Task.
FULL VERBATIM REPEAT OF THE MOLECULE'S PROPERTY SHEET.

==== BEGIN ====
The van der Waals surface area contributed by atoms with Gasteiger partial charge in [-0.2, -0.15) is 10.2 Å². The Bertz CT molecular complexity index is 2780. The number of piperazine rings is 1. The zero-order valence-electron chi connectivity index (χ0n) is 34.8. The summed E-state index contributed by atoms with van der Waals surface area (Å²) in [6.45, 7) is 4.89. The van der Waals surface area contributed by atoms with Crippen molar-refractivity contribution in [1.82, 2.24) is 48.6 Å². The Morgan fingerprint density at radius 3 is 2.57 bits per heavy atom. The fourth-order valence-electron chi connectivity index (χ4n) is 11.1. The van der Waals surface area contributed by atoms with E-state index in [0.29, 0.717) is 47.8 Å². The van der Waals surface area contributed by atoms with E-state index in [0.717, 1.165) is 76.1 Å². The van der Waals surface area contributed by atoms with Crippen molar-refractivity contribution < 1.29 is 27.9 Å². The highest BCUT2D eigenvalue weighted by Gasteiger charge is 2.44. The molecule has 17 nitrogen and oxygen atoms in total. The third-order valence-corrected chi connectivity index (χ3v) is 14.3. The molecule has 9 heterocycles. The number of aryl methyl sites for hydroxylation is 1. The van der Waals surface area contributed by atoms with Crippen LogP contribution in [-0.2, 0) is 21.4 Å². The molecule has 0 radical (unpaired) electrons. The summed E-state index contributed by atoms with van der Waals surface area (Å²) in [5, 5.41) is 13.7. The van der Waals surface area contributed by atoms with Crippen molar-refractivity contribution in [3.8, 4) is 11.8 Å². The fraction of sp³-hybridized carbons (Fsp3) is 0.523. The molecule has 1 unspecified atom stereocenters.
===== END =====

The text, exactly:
The van der Waals surface area contributed by atoms with Gasteiger partial charge in [-0.2, -0.15) is 10.2 Å². The Bertz CT molecular complexity index is 2780. The number of piperazine rings is 1. The zero-order valence-electron chi connectivity index (χ0n) is 34.8. The summed E-state index contributed by atoms with van der Waals surface area (Å²) in [6.45, 7) is 4.89. The van der Waals surface area contributed by atoms with Crippen molar-refractivity contribution in [1.82, 2.24) is 48.6 Å². The Morgan fingerprint density at radius 3 is 2.57 bits per heavy atom. The fourth-order valence-electron chi connectivity index (χ4n) is 11.1. The van der Waals surface area contributed by atoms with E-state index in [0.29, 0.717) is 47.8 Å². The van der Waals surface area contributed by atoms with E-state index in [0.717, 1.165) is 76.1 Å². The van der Waals surface area contributed by atoms with Crippen molar-refractivity contribution < 1.29 is 27.9 Å². The highest BCUT2D eigenvalue weighted by Gasteiger charge is 2.44. The molecule has 17 nitrogen and oxygen atoms in total. The third-order valence-corrected chi connectivity index (χ3v) is 14.3. The molecule has 9 heterocycles. The number of aryl methyl sites for hydroxylation is 1. The van der Waals surface area contributed by atoms with Crippen LogP contribution in [-0.2, 0) is 21.4 Å². The molecule has 0 radical (unpaired) electrons. The summed E-state index contributed by atoms with van der Waals surface area (Å²) in [5, 5.41) is 13.7. The van der Waals surface area contributed by atoms with Crippen molar-refractivity contribution in [3.8, 4) is 11.8 Å². The fraction of sp³-hybridized carbons (Fsp3) is 0.523. The molecule has 1 unspecified atom stereocenters.